Days Gone By: Does county need a new charter?
From The Examiner during the week of Sept. 28-Oct. 3, 1970:
• “GROUP FORMING TO OPPOSE PROPOSED CHARTER” – Organized opposition to the proposed Jackson County home rule charter grew out of a meeting Wednesday night at Hotel Phillips in Kansas City. Donald M. Slusher, former mayor of Independence, was temporary chairman of the session attended by about 150 invited guests. Slusher called the proposed charter “the most expensive, nonproductive document ever recorded.”
“CHANNEL 19 IS PUBLIC TELEVISION” – The new fall season for non-commercial public television (PTV) will begin Monday evening, Oct. 5, on KCSD-TV, Channel 19, when the Public Broadcasting Service (PBS) begins operation as the nation’s public television network. PBS, which has been programming public television interconnection, replaces NET (National Educational Television) which recently merged with PTV station WNDT in New York City to form a major public television unit. In that capacity, the new WNET will continue to provide programming to KCSD-TV through the facilities of PBS. Locally, Channel 19 will continue its attempt to gain community support for public television with “Pledge Week” activities.
From The Independence Examiner during the week of Sept. 27-Oct. 2, 1920:
• “MANY WOMEN REGISTER” – The registration of women for the purposes of voting, which took place in this city for the first time today, gave a different appearance to the registration booths; and, it is entirely probable, made some of the male habitues of those places perhaps a little more careful of their demeanor and language.
Many women went to the registration booths quite early in the day. While of course a great many of them had to ask numerous questions, which retarded somewhat the work of registration, yet a surprising number appeared to have been carefully coached beforehand and to know just how to meet their new requirements. Many of them filled out the blanks with as much dispatch as the men did.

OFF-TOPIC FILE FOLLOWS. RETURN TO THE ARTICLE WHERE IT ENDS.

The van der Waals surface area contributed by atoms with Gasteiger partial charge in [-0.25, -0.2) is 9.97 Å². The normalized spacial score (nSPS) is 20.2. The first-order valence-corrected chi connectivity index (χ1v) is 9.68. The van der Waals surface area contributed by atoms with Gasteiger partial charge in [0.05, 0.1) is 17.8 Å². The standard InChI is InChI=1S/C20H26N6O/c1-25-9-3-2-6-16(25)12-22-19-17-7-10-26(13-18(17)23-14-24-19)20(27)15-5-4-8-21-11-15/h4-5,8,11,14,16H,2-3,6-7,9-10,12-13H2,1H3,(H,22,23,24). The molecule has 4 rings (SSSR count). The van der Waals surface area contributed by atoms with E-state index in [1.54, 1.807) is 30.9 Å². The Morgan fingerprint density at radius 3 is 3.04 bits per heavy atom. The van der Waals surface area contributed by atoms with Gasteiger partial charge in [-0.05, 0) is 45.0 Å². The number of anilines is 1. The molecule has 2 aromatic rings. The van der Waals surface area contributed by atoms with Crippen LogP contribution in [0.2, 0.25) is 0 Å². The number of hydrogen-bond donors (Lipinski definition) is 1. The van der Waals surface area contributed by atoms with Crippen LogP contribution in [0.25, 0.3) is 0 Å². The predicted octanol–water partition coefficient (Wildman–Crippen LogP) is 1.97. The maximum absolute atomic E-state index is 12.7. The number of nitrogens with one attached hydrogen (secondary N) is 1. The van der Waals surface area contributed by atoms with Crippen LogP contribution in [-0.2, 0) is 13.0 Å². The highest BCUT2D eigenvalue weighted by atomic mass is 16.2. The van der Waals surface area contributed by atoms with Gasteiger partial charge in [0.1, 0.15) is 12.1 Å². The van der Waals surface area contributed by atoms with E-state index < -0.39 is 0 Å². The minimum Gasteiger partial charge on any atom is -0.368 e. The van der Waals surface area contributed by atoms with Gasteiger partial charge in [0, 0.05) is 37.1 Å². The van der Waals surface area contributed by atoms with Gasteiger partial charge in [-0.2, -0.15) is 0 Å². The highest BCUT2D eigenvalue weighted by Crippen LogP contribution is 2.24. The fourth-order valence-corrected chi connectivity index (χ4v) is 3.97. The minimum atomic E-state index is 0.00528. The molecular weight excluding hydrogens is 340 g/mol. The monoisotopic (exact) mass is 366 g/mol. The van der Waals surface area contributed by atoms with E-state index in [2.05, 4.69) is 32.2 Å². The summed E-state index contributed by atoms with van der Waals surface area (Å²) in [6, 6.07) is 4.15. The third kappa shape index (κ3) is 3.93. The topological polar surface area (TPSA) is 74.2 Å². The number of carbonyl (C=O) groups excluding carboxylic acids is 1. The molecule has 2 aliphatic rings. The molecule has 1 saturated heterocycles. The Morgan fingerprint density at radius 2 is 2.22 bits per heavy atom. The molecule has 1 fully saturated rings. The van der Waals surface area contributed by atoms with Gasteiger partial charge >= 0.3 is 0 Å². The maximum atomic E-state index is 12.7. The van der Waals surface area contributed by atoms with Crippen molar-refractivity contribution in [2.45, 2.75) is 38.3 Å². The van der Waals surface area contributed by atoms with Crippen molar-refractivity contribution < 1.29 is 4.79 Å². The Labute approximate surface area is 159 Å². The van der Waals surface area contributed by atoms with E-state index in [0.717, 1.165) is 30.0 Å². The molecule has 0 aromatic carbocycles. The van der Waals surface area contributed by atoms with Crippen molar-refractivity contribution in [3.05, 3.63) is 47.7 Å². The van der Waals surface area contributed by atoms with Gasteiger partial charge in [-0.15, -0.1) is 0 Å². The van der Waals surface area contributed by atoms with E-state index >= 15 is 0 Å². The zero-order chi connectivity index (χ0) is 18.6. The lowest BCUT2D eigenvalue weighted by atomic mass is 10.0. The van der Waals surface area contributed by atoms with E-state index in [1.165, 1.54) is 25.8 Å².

• “PURE BRED CATTLE SHOW” – The second annual pure bred cattle show will be held beginning Thursday, October 14, on the great Sni-a-Bar Farm at Grain Valley. The first one, held about a year ago, was a great success. Plans have been made for a larger attendance this year than ever before. Concerning this show, R.J. Howat, county farm agent of Jackson county, says in the Farm Bureau notes this week: “The lesson taught at Sni-a-Bar Farm is more vivid than can well be imagined by one who has not actually seen the cattle. It is so striking that parties of farmers have come to Sni-a-Bar farm from such states as Louisiana and Arkansas to look at the cattle which have been bred up from common grade cows.”
• “HAND BILL NUISANCE” – Independence is not entirely free from handbills. A lot of money is wasted in printing and scattering handbills about the town and most of them promptly go into the furnace in the winter time and into the trash burners in the summer time. It is the most expensive method of advertising ever devised. The first cost of the paper and printing added to the cost of distribution makes the cost per bill prohibitive of those who send bills over the town would stop and figure. Not one out of fifty reaches the mark and many are thrown away in bunches. Kansas City and many other cities have an ordinance against scattering handbills on the streets.
– Compiled by Jeff Fox